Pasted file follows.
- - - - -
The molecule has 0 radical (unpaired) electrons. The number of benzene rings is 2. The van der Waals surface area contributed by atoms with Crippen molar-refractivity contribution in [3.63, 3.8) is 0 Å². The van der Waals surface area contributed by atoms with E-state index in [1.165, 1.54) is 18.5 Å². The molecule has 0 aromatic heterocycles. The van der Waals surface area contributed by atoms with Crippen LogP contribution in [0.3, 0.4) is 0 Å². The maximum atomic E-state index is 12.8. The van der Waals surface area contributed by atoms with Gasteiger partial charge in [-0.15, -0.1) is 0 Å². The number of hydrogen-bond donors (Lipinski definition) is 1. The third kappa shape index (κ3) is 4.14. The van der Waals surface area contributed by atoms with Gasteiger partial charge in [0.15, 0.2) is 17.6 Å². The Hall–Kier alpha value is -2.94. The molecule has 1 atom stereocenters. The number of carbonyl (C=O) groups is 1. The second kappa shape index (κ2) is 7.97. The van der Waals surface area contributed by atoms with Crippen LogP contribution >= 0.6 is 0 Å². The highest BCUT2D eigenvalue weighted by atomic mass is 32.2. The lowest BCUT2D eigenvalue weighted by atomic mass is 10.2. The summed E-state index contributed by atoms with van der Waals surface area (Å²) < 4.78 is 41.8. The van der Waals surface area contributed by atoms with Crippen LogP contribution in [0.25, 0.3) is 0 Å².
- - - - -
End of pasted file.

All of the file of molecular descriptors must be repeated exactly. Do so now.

The molecule has 0 radical (unpaired) electrons. The number of benzene rings is 2. The van der Waals surface area contributed by atoms with Crippen molar-refractivity contribution in [3.63, 3.8) is 0 Å². The van der Waals surface area contributed by atoms with E-state index in [1.165, 1.54) is 18.5 Å². The molecule has 0 aromatic heterocycles. The van der Waals surface area contributed by atoms with Crippen LogP contribution in [0.3, 0.4) is 0 Å². The maximum atomic E-state index is 12.8. The van der Waals surface area contributed by atoms with Gasteiger partial charge in [-0.15, -0.1) is 0 Å². The number of hydrogen-bond donors (Lipinski definition) is 1. The third kappa shape index (κ3) is 4.14. The van der Waals surface area contributed by atoms with Gasteiger partial charge in [0.15, 0.2) is 17.6 Å². The Hall–Kier alpha value is -2.94. The molecule has 1 atom stereocenters. The number of carbonyl (C=O) groups is 1. The second kappa shape index (κ2) is 7.97. The van der Waals surface area contributed by atoms with Crippen LogP contribution >= 0.6 is 0 Å². The highest BCUT2D eigenvalue weighted by atomic mass is 32.2. The lowest BCUT2D eigenvalue weighted by atomic mass is 10.2. The summed E-state index contributed by atoms with van der Waals surface area (Å²) < 4.78 is 41.8. The van der Waals surface area contributed by atoms with Crippen LogP contribution in [0.25, 0.3) is 0 Å².